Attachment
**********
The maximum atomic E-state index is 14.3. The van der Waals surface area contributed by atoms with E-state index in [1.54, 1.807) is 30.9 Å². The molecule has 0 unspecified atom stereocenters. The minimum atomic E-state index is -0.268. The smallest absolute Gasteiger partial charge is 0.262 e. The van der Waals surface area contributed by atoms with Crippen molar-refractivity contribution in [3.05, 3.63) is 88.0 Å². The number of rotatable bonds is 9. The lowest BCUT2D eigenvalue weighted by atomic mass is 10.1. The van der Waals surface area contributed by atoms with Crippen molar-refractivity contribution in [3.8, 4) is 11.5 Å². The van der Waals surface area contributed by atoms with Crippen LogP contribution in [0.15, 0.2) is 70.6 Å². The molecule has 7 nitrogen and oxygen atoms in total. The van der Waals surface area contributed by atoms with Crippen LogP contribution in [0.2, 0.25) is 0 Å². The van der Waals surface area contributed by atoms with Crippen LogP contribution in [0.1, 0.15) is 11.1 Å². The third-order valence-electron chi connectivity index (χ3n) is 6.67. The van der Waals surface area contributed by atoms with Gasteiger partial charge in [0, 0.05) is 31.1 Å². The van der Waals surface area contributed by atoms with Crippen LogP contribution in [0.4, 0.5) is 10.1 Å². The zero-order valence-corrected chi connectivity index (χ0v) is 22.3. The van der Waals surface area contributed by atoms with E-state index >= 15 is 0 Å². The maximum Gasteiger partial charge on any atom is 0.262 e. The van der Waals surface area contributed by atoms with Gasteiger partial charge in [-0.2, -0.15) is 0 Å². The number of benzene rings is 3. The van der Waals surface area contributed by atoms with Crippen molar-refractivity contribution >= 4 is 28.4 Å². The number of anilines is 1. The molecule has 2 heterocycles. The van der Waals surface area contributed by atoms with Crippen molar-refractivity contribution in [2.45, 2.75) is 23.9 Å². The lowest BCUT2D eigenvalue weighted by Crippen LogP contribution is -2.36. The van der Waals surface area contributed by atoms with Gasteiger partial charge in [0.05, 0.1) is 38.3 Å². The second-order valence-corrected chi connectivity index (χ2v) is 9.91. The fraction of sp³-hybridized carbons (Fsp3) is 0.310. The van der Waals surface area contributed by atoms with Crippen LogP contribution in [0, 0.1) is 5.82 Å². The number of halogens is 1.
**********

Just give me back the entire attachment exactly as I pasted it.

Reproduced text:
The maximum atomic E-state index is 14.3. The van der Waals surface area contributed by atoms with E-state index in [1.54, 1.807) is 30.9 Å². The molecule has 0 unspecified atom stereocenters. The minimum atomic E-state index is -0.268. The smallest absolute Gasteiger partial charge is 0.262 e. The van der Waals surface area contributed by atoms with Crippen molar-refractivity contribution in [3.05, 3.63) is 88.0 Å². The number of rotatable bonds is 9. The lowest BCUT2D eigenvalue weighted by atomic mass is 10.1. The van der Waals surface area contributed by atoms with Crippen molar-refractivity contribution in [3.8, 4) is 11.5 Å². The van der Waals surface area contributed by atoms with Crippen LogP contribution in [0.15, 0.2) is 70.6 Å². The molecule has 7 nitrogen and oxygen atoms in total. The van der Waals surface area contributed by atoms with Crippen LogP contribution in [0.2, 0.25) is 0 Å². The van der Waals surface area contributed by atoms with Crippen LogP contribution in [0.1, 0.15) is 11.1 Å². The third-order valence-electron chi connectivity index (χ3n) is 6.67. The van der Waals surface area contributed by atoms with Gasteiger partial charge in [0, 0.05) is 31.1 Å². The van der Waals surface area contributed by atoms with Crippen LogP contribution in [0.4, 0.5) is 10.1 Å². The zero-order valence-corrected chi connectivity index (χ0v) is 22.3. The van der Waals surface area contributed by atoms with E-state index >= 15 is 0 Å². The maximum Gasteiger partial charge on any atom is 0.262 e. The van der Waals surface area contributed by atoms with Gasteiger partial charge in [-0.2, -0.15) is 0 Å². The number of benzene rings is 3. The van der Waals surface area contributed by atoms with Crippen molar-refractivity contribution >= 4 is 28.4 Å². The number of anilines is 1. The molecule has 2 heterocycles. The van der Waals surface area contributed by atoms with Crippen molar-refractivity contribution in [2.45, 2.75) is 23.9 Å². The lowest BCUT2D eigenvalue weighted by Crippen LogP contribution is -2.36. The van der Waals surface area contributed by atoms with Gasteiger partial charge in [0.05, 0.1) is 38.3 Å². The second-order valence-corrected chi connectivity index (χ2v) is 9.91. The fraction of sp³-hybridized carbons (Fsp3) is 0.310. The van der Waals surface area contributed by atoms with Crippen LogP contribution in [0, 0.1) is 5.82 Å². The number of halogens is 1.